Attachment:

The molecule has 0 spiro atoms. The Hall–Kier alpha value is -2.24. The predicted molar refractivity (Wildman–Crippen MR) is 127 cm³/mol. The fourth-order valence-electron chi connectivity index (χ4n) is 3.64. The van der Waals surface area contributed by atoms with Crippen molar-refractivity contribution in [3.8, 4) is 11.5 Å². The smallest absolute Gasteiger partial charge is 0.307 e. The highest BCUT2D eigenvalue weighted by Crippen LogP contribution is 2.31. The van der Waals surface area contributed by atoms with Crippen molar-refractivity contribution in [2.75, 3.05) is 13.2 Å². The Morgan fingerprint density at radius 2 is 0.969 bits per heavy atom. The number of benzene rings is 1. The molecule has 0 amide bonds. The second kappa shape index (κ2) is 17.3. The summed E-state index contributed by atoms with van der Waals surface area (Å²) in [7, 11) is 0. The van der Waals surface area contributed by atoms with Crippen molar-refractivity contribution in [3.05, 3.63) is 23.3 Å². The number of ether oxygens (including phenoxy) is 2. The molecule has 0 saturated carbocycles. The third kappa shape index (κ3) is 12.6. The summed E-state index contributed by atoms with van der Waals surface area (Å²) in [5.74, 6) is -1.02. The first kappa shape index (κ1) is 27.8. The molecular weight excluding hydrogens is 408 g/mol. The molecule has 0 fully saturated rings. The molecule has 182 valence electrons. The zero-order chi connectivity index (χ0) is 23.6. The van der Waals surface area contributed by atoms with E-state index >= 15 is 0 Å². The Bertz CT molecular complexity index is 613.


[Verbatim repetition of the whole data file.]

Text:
The molecule has 0 spiro atoms. The Hall–Kier alpha value is -2.24. The predicted molar refractivity (Wildman–Crippen MR) is 127 cm³/mol. The fourth-order valence-electron chi connectivity index (χ4n) is 3.64. The van der Waals surface area contributed by atoms with Crippen molar-refractivity contribution in [3.8, 4) is 11.5 Å². The smallest absolute Gasteiger partial charge is 0.307 e. The highest BCUT2D eigenvalue weighted by Crippen LogP contribution is 2.31. The van der Waals surface area contributed by atoms with Crippen molar-refractivity contribution in [2.75, 3.05) is 13.2 Å². The Morgan fingerprint density at radius 2 is 0.969 bits per heavy atom. The number of benzene rings is 1. The molecule has 0 amide bonds. The second kappa shape index (κ2) is 17.3. The summed E-state index contributed by atoms with van der Waals surface area (Å²) in [7, 11) is 0. The van der Waals surface area contributed by atoms with Crippen molar-refractivity contribution in [3.05, 3.63) is 23.3 Å². The number of ether oxygens (including phenoxy) is 2. The molecule has 0 saturated carbocycles. The third kappa shape index (κ3) is 12.6. The summed E-state index contributed by atoms with van der Waals surface area (Å²) in [5.74, 6) is -1.02. The first kappa shape index (κ1) is 27.8. The molecular weight excluding hydrogens is 408 g/mol. The molecule has 0 fully saturated rings. The molecule has 182 valence electrons. The zero-order chi connectivity index (χ0) is 23.6. The van der Waals surface area contributed by atoms with E-state index >= 15 is 0 Å². The Bertz CT molecular complexity index is 613.